Looking for an easy way to get caught up on the latest in teen dating violence research? Up-to-date, empirical research has a critical role to play in the practice of Teen Dating Violence intervention programs, and PREVNet aims to support ease-of-access to this research.

A number of cutting-edge research articles have been selected for their direct applicability to our Community of Practice projects, and two-page summaries have been generated from each article. Each month, we’ll feature four of these plain-language summaries in a blog post. Whether you are a part of PREVNet’s Community of Practice Addressing Youth Dating Violence, or a parent, caregiver, or educator, these research summaries will provide you with the crucial information needed for teen dating violence awareness and intervention.

You can view all of our research summaries here, or keep reading to see the featured articles for October

Theory and teen dating violence victimization: Considering adolescent development

This research paper is a summary of five theories of adolescent development that may be relevant to the study of teen dating violence. These theories are further supported by empirical research throughout the paper. The more knowledge we have of the current literature on adolescent development and dating relationships, the better understanding we will have about where the gaps in the literature are and how we can guide new directions in future research on teen dating violence.

Read the two-page summary here.

Full Reference: Exner-Cortens, D. (2014). Theory and teen dating violence victimization: Considering adolescent development. Developmental Review, 34, 168-188. http://dx.doi.org/10.1016/j.dr.2014.03.001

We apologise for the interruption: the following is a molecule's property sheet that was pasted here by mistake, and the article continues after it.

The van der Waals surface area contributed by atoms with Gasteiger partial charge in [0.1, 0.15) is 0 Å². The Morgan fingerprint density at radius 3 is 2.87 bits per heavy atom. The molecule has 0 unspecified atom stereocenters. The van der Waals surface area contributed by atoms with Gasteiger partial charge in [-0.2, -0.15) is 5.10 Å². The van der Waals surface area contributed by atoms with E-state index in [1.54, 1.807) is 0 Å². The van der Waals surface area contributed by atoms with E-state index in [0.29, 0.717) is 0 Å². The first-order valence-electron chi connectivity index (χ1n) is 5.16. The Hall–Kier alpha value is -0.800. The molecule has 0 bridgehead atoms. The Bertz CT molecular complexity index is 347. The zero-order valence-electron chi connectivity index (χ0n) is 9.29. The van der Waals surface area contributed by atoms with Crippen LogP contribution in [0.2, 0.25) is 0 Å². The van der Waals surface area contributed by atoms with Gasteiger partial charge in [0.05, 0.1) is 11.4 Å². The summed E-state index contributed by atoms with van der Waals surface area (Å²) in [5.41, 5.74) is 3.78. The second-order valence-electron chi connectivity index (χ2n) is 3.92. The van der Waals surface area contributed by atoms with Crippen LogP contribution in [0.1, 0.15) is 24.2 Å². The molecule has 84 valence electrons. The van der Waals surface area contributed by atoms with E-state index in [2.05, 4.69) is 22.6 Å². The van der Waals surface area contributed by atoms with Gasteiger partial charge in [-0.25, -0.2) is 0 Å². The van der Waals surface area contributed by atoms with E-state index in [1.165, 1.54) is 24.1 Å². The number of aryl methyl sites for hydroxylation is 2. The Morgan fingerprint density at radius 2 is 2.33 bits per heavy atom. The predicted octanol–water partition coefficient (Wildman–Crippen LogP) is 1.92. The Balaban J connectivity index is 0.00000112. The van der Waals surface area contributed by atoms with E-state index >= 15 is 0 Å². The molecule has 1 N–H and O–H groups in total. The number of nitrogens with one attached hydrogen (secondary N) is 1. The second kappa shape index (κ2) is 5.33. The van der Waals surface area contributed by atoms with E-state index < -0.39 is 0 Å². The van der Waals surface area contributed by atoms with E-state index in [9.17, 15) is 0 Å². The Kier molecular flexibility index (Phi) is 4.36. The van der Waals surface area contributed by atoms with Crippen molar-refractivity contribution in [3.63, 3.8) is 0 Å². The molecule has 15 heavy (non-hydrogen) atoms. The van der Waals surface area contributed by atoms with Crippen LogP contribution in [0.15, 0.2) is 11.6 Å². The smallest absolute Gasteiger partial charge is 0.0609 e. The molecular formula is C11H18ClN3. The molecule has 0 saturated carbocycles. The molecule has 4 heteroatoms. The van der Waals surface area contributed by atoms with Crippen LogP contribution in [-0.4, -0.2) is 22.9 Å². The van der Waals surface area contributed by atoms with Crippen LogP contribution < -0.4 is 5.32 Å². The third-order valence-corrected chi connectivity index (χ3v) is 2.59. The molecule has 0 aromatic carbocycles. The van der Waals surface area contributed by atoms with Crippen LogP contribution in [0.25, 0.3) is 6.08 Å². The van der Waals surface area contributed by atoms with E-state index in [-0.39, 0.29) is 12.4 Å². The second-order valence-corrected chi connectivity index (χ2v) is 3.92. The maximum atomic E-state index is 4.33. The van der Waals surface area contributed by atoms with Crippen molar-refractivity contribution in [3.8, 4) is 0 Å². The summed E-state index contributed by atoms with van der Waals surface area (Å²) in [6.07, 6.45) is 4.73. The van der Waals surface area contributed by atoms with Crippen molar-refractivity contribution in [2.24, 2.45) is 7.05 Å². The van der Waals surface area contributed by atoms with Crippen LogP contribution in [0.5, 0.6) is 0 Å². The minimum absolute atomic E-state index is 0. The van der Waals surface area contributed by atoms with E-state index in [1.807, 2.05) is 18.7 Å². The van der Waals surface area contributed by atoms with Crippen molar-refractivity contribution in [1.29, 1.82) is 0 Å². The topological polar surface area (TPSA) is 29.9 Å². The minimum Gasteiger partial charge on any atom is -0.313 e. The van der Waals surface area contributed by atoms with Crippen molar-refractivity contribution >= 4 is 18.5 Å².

School Personnel’s Bystander Action in Situations of Teen Relationship Abuse and Sexual Assault

This research study focuses on relationship abuse (RA) and sexual assault (SA). It highlights the need for high school staff members to intervene in situations of RA and SA, suggesting that prevention programs need to be put into action in the school setting, in order to improve the overall school climate. This research illuminates the importance of reducing RA and SA among high school youth, and how school staff members can have an important impact in these circumstances.

Read the two-page summary here.

Full Reference: Levesque, D. A., Johnson, J. L., Welch, C. A., Prochaska, M. J., & Paiva, A. L. (2016). Teen dating violence prevention: Cluster-randomized trial of teen choices, an online, stage-based program for healthy, nonviolent relationships. Psychology of Violence, 6(3), 421-432.

Ten-year trends in physical dating violence victimization among adolescent boys and girls in British Columbia, Canada

This study examines trends in the frequency of physical dating violence (PDV), as well as potential differences by sex, over a span of 10 years in British Columbia, Canada. This study demonstrates that it is important for programming and health policies aimed at reducing PDV victimization to consider sex differences, as well as the need to promote healthy social norms regarding the non-acceptability and non-normalization of dating violence in order to create healthy romantic relationships in adolescence.

Read the two-page summary here.

Full Reference: Shaffer, C.S., Adjei,J., Viljoen, J.L., Douglas, K.S., & Saewyc, E.M. (2018). Ten-year trends in physical dating violence victimization among adolescent boys and girls in British Columbia, Canada. Journal of Interpersonal Violence, 1-18.